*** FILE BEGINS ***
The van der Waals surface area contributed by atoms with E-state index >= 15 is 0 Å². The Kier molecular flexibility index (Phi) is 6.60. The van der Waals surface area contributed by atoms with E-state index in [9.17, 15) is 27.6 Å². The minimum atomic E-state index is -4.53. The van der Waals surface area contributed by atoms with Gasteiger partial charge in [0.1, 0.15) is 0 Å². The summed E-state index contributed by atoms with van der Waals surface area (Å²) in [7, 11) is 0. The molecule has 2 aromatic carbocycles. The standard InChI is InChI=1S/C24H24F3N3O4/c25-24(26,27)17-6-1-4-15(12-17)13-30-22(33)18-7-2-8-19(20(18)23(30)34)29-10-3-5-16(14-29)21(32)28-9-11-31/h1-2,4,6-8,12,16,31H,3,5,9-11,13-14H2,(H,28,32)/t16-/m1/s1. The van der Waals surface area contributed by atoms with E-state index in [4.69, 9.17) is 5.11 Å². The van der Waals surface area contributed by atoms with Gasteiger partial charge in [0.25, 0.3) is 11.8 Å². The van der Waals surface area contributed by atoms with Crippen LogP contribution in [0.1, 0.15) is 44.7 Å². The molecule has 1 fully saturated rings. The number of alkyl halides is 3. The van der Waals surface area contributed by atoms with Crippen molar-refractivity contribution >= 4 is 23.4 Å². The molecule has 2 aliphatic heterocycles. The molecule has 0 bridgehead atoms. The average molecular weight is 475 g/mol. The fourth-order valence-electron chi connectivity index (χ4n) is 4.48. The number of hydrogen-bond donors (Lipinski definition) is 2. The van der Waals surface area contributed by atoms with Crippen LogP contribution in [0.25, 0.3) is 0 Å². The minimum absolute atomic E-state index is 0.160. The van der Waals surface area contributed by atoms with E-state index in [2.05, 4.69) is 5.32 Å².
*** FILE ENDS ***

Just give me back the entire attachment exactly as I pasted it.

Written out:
The van der Waals surface area contributed by atoms with E-state index >= 15 is 0 Å². The Kier molecular flexibility index (Phi) is 6.60. The van der Waals surface area contributed by atoms with E-state index in [9.17, 15) is 27.6 Å². The minimum atomic E-state index is -4.53. The van der Waals surface area contributed by atoms with Gasteiger partial charge in [0.1, 0.15) is 0 Å². The summed E-state index contributed by atoms with van der Waals surface area (Å²) in [7, 11) is 0. The molecule has 2 aromatic carbocycles. The standard InChI is InChI=1S/C24H24F3N3O4/c25-24(26,27)17-6-1-4-15(12-17)13-30-22(33)18-7-2-8-19(20(18)23(30)34)29-10-3-5-16(14-29)21(32)28-9-11-31/h1-2,4,6-8,12,16,31H,3,5,9-11,13-14H2,(H,28,32)/t16-/m1/s1. The van der Waals surface area contributed by atoms with E-state index in [4.69, 9.17) is 5.11 Å². The van der Waals surface area contributed by atoms with Gasteiger partial charge in [0.25, 0.3) is 11.8 Å². The van der Waals surface area contributed by atoms with Crippen LogP contribution in [0.1, 0.15) is 44.7 Å². The molecule has 1 fully saturated rings. The number of alkyl halides is 3. The van der Waals surface area contributed by atoms with Crippen molar-refractivity contribution >= 4 is 23.4 Å². The molecule has 2 aliphatic heterocycles. The molecule has 0 bridgehead atoms. The average molecular weight is 475 g/mol. The fourth-order valence-electron chi connectivity index (χ4n) is 4.48. The number of hydrogen-bond donors (Lipinski definition) is 2. The van der Waals surface area contributed by atoms with Crippen LogP contribution in [0.25, 0.3) is 0 Å². The minimum absolute atomic E-state index is 0.160. The van der Waals surface area contributed by atoms with E-state index in [2.05, 4.69) is 5.32 Å².